To haul equipment, we use large, heavy 400 horse-powered diesel trucks. They don’t corner well, require a long distance to stop, and although powerful, do not accelerate well. I would love to drive a 400-horse-powered Ferrari, which can change direction like a chased rabbit, accelerate like a hungry cheetah, and stop on a dime. The truck has the ability to haul stuff; the Ferrari has similar power but with the added dimension of control. That is what stabiliser muscles do: they provide control. They determine coordination and agility.

The danger of building only mobiliser muscles is that actions requiring strength could possibly result in injury if that strength is not properly controlled. Building large muscles without also developing the controlling stabilising muscles has the potential for injury.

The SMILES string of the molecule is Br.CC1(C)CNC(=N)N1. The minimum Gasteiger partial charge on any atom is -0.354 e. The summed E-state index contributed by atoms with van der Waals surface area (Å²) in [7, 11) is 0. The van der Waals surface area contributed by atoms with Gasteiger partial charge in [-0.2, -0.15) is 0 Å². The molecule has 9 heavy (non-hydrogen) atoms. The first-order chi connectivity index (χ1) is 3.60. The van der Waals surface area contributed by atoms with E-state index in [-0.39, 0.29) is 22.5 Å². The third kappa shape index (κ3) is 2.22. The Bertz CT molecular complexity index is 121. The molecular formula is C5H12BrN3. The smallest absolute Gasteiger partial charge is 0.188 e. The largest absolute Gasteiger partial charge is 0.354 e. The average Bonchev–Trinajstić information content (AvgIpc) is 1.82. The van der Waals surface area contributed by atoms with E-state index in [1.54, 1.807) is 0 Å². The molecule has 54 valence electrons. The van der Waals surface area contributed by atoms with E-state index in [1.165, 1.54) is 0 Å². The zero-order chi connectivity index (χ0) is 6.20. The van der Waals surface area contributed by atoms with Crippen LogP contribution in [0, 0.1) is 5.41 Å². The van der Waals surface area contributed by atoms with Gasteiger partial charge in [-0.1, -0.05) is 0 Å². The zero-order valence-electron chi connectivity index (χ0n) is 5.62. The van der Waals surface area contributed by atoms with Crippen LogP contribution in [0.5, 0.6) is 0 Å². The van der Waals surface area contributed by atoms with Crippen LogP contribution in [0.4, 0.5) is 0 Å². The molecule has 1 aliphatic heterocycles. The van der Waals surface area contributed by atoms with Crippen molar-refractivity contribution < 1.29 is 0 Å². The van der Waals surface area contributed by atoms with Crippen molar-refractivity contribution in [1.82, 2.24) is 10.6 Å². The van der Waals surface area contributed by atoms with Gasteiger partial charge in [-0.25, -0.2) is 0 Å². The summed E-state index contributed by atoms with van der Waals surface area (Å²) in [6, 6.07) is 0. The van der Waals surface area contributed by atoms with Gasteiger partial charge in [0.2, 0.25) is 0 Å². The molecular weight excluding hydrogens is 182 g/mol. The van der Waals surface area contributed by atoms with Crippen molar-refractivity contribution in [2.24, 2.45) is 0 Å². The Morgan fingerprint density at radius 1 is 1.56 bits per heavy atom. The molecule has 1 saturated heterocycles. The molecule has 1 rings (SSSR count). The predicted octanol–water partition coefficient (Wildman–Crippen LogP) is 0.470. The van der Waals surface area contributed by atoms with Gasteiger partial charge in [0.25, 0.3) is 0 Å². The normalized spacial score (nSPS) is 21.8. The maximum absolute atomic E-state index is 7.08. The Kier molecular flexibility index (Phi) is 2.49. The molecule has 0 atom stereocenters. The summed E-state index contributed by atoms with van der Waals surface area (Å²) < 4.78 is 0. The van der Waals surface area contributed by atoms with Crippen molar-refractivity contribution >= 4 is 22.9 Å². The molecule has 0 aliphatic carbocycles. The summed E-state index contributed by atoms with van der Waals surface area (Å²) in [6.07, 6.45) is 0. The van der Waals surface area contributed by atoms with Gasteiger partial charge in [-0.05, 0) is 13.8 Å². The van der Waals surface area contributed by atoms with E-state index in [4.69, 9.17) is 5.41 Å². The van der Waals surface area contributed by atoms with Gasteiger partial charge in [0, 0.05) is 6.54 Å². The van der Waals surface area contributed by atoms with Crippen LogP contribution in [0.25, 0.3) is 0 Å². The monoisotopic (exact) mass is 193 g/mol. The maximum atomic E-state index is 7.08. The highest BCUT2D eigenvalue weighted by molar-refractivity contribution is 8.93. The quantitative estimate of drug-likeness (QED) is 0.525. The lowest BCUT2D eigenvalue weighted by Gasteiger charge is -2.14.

The solution is quite simple in that humans need to get back to what the body loves to do most - move in its most natural positions - barefoot and minimal sitting down.

Parents need to be educated in a way that allows their toddlers to be barefoot for as long as possible and buy shoes that are actually shaped like a foot. Do yourself a favour right now and take a shoe off, take out the insole, and stand on it - your foot will most likely spread out over the insole (unless it has fully adapted to being squashed in your shoes over a long period of time). The widest part of our feet is at the tip of our toes but if you go to most shoe shops, they will measure you at your knuckle joints and fit you a shoe according to this data. The moment our big toe gets pushed inwards and squashed, we lose our ability for toe extension, which limits our ability for full hip extension, and THEN limits our ability for full glute activation! (Again, another problem for the knees).